Faux egg, anyone?

From jackfruit biryani and Soya 65 to bean sliders and beetroot kebabs, the world of plant-based, vegan dishes is often the butt of ridicule at sumptuous dinner tables. Mention BBQ pulled jackfruit tacos and the eye-rolls and face-palms start pouring in. And plant-based eggs? The joke will be the most predictable of the lot: Vegans can lay their own eggs for breakfast.

Now the Mumbai-based startup Evo has launched ‘The world’s first boiled egg, made entirely from plants.’ I am not a big believer in “world’s firsts”, and honestly, egg-free eggs have been around for a while. Vegans and carnivores alike have been comparing notes on which brand comes closest to the fluffy, chewy texture of a real scrambled egg on Amazon customer reviews. The question is, how much do we need faux eggs?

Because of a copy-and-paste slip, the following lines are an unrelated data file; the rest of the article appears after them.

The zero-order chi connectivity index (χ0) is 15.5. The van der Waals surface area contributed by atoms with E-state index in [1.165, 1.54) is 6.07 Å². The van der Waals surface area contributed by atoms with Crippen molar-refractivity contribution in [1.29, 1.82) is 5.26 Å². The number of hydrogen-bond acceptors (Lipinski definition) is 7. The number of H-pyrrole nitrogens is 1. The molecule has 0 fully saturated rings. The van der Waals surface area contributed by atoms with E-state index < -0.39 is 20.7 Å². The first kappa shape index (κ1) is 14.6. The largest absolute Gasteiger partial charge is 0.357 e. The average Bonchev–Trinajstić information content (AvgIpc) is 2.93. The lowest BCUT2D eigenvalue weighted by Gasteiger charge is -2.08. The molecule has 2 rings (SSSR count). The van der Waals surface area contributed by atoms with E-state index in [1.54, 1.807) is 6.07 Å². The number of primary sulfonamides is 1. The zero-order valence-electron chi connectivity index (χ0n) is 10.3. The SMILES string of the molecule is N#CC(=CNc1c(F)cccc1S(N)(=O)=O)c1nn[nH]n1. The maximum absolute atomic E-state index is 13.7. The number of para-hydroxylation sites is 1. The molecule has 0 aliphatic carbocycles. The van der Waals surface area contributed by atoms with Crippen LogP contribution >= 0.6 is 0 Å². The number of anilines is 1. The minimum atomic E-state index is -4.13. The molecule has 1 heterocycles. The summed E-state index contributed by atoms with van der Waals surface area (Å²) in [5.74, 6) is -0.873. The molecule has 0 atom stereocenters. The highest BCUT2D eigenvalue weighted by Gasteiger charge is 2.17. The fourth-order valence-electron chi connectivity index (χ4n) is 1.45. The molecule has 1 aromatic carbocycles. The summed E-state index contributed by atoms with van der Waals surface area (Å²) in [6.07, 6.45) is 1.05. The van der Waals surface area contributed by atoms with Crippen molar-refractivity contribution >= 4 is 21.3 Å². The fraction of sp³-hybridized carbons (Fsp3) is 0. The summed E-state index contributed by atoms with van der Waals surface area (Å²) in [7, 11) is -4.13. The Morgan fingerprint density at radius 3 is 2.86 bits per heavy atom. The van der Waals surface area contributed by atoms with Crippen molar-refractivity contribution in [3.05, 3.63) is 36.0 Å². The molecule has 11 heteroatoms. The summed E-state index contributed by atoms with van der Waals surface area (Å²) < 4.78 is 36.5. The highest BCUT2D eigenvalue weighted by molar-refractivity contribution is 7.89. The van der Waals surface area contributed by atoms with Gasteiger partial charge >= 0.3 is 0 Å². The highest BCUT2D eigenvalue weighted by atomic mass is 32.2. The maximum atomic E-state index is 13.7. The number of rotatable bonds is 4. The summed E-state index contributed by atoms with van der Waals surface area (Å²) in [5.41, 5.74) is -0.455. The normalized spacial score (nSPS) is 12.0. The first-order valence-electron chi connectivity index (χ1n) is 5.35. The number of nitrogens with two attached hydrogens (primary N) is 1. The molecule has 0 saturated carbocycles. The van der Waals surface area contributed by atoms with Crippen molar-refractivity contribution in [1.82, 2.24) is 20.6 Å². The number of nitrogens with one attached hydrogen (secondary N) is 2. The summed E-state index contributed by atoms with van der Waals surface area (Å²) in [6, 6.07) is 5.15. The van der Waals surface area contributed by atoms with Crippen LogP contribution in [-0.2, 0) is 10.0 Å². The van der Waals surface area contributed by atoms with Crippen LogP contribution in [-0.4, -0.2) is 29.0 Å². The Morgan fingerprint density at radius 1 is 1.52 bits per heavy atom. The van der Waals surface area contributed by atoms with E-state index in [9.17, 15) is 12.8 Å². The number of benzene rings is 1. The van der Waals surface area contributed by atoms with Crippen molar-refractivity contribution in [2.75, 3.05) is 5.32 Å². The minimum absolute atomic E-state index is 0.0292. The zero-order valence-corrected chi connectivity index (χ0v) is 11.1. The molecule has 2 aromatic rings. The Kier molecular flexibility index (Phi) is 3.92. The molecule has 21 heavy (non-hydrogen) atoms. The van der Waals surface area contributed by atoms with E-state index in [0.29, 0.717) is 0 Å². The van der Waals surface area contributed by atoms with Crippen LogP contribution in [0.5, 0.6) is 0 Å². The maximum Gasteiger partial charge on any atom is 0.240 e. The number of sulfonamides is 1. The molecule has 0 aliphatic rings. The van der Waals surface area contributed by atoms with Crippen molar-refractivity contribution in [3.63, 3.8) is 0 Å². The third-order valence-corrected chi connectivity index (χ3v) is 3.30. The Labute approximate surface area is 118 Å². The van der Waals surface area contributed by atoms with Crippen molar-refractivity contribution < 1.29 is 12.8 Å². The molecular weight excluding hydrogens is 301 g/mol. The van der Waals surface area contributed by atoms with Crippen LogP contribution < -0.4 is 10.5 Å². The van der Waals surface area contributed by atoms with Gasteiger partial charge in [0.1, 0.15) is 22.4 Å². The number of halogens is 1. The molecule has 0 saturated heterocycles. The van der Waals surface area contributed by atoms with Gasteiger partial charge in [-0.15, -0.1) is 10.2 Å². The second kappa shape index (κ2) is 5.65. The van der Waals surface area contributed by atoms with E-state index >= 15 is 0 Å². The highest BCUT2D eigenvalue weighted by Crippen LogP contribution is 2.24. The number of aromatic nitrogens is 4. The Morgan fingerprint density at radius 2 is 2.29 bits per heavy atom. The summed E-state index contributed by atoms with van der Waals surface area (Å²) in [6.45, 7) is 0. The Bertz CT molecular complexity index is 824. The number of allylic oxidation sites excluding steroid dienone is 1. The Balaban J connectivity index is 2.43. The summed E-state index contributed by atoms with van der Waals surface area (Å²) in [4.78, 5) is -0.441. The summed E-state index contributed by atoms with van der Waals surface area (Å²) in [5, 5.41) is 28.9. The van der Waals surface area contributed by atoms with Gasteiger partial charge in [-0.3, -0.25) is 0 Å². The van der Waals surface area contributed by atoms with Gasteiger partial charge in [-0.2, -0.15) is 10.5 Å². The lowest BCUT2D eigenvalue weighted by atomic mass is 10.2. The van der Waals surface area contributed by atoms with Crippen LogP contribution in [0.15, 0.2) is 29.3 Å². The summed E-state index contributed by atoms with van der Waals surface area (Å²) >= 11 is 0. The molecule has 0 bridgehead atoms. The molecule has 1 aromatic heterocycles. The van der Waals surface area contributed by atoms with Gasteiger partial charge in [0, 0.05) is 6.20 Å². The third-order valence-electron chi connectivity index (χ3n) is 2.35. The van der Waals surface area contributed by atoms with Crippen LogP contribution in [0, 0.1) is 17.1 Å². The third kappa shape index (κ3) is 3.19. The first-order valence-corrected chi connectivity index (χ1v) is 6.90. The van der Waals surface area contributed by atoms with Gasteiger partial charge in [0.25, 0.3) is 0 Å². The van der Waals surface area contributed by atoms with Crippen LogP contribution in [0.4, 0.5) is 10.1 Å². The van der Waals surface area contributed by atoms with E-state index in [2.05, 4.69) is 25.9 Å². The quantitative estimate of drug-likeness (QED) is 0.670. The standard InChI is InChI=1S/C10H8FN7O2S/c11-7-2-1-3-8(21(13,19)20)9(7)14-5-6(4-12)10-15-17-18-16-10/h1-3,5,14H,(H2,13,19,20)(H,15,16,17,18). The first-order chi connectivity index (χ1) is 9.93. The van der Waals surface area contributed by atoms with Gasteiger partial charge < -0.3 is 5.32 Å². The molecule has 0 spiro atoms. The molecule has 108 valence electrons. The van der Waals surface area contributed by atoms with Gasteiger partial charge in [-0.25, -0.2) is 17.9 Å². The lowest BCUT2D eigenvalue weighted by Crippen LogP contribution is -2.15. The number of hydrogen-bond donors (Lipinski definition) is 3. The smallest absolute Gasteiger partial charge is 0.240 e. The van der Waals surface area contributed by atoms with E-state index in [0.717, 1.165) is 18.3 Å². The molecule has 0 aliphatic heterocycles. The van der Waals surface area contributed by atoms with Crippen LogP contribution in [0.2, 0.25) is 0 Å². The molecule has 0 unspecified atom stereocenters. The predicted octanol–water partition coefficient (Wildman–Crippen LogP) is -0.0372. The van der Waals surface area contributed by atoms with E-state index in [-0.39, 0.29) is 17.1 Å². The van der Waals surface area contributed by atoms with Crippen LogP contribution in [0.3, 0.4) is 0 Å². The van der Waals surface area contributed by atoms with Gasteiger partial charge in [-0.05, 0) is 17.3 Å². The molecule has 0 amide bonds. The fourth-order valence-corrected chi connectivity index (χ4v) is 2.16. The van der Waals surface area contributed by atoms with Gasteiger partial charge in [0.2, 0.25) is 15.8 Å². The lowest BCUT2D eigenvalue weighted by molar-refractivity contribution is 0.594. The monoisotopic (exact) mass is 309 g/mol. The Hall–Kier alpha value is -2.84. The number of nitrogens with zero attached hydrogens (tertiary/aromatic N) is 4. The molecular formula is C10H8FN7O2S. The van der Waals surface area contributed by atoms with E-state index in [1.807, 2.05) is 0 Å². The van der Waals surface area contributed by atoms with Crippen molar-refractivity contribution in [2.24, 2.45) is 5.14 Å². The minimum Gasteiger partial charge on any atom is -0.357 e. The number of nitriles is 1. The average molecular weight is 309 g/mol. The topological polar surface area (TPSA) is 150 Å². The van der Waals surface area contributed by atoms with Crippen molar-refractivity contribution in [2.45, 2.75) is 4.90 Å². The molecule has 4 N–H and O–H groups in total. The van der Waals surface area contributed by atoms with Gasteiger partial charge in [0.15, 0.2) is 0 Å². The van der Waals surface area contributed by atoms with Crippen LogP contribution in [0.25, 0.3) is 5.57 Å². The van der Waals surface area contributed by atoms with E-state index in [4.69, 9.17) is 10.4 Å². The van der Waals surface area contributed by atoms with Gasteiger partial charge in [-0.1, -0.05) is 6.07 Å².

Yes, there is always the argument of cholesterol. Chicken eggs are known to be naturally high in dietary cholesterol. But that is now being disputed. “Recent research shows that you no longer need to restrict dietary cholesterol from eggs, since there wasn’t a strong connection made between dietary cholesterol and blood cholesterol levels,” writes Bonnie Taub-Dix in Read It Before You Eat It: Taking You From Label to Table. But then, who can overlook the sure-footed points on animal cruelty, or hens contributing to climate change?

Evo, the alternate protein startup based in India and the US, has boiled eggs which can be grilled, fried or pickled just like a chicken egg. Made of pea, rice proteins and seaweed extract, with no cholesterol, it promises to function and taste like a non-processed egg. Many well-wishers plead vegans not to remove eggs from their diets. I guess they now have expensive, processed choices.